Russian Conflict Management and Peacekeeping
The evolution of Russia’s policy of conflict management has been driven by various factors, and regional developments is a more recent one. More general aspects of this problem were examined in the paper ‘Intervention and Sovereignty in the CIS Area’, presented at the international academic conference in Kuykn Hee University (Seoul, October 1999). More specific questions were raised in the chapter ‘Peacekeeping and Conflict Management in Eurasia’ in Roy Allison & Christoph Bluth (eds), Security Dilemmas in Russia and Eurasia, (London: RIIA, 1998). They were also discussed in the presentations at the seminar Keeping the Peace in the CIS, organized by the Royal Institute of International Affairs (London, June 1998), a workshop on ‘Integrated Military Doctrine’ organized by the Institute of International Relations (Prague, May 1999), and a conference ’10 Years After the Wall’, University of Birmingham (November 1999). This research was addressing the original goal of the project related to the future of groupings of the Russian Armed Forces, based outside its borders. One area where the issue of Russian peacekeeping is particularly acute is the Caucasus. Russia’s policies in the Caucasus were addressed in a paper for the international conference ‘Caucasus: Ethnicity Geopoliticized?’, organized by NUPI (May 1999); in two lectures and four seminars, given at the George Marshall Center for European Studies (Garmisch, April and December 1998). The most recent developments were analysed in a paper presented at the Russian Military Workshop at the US Army War College (Carlisle Barracks, February 2000).
Russia’s European Policy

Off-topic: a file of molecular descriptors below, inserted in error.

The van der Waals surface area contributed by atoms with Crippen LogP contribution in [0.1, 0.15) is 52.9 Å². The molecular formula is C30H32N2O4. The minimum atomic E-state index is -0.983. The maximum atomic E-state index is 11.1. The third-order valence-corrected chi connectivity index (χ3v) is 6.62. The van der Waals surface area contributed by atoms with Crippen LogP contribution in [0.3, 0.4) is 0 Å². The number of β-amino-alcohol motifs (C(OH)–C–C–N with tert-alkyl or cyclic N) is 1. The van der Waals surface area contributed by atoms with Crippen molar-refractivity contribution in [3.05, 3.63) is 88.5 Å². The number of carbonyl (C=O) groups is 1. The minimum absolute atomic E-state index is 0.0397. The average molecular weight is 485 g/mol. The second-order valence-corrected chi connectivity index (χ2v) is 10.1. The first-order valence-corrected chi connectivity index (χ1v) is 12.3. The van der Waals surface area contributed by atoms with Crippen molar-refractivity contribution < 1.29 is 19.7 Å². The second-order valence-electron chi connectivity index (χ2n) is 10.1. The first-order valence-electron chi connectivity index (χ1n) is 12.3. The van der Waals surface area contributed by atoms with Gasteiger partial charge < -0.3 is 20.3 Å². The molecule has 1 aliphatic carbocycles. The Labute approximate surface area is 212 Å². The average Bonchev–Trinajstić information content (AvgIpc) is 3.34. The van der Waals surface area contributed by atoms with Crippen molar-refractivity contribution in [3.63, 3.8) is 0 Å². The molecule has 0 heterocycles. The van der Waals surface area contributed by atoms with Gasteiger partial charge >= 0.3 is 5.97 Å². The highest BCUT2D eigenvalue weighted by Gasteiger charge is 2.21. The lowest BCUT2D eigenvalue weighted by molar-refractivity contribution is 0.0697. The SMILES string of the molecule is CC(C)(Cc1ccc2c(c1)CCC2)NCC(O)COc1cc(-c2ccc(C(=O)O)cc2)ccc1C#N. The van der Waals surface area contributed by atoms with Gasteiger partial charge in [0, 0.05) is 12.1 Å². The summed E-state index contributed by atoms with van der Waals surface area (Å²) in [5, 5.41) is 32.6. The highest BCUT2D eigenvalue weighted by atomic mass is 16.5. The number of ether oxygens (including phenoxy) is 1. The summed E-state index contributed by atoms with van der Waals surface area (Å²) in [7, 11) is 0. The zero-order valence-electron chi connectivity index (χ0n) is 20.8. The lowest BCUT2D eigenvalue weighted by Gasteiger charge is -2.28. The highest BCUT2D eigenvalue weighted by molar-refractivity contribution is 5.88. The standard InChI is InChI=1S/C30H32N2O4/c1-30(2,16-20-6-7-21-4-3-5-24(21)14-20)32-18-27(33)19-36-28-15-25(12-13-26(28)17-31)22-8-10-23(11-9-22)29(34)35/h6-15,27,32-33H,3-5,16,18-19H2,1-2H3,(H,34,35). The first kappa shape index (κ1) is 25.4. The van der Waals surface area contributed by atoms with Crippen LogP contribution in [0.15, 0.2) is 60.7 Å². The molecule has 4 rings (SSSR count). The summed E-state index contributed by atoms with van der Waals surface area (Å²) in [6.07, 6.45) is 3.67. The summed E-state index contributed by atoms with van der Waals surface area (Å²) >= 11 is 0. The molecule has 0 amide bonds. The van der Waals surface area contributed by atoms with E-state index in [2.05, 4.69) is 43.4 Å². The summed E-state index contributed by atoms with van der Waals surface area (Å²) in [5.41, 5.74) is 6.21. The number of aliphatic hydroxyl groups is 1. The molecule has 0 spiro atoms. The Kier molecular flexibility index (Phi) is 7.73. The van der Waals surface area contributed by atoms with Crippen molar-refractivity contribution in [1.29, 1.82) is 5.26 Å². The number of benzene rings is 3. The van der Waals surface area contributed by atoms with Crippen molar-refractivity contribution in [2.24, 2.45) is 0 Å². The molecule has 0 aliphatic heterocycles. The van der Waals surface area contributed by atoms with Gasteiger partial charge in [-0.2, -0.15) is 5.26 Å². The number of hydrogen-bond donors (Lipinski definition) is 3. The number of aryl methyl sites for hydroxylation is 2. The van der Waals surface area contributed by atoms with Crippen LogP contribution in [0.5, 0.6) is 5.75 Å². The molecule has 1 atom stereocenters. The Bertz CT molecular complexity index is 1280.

This broad research area was divided into several specific problems. The first was Russia’s policies in the Baltic area, with the focus on the role of military instruments. This problem was analyzed in two articles, published in Jane’s Intelligence Review (February 1998) and The World Today (March 1998). The second problem was Russia’s relations with Germany, which was analyzed in a chapter for the book From Zwischeneuropa to Wider Europe, edited at the Finnish International Affairs Institute (UPI). The third problem was the general pattern of Russia’s relations with Europe and Russia’s specific plans for the OSCE. It was discussed at several seminars in Oslo, an international conference organized by the Danish UN Association and the Committee on International Affairs in the Danish Parliament (October 1998), at the conference ‘EU and Russia: The Northern Dimension’ organized by the Finnish Institute of International Affairs (Moscow, October 1999), and in a short article in Tidens Tegn.
An overview of the security and political situation in Russia was given at two annual Leangkollen seminars organized by the Norwegian Atlantic Committee (February 1998 and February 1999); a briefing on this issue was given to the Royal couple as a part of their preparation for the visit to Russia (April 1998). The changes in Russian security thinking were analyzed in a chapter in the book Sikkerhetspolitisk tenkning i en ny tid, edited by Anders Kjølberg and Bernt Bull (Europa-programmet, 1998). The lecture ‘Crisis of the State and the Role of Power Structures in Russia’ was given for an Forskerutdanningsseminar at the Dep. of Political Science, University of Oslo (September 1999). Two lectures were given at the Forsvarets høgskole (April 1998 and April 1999), one at the Forsvarets stabskole (September 1998), and three at the Kriegsskolen (January and August 1998, January 1999).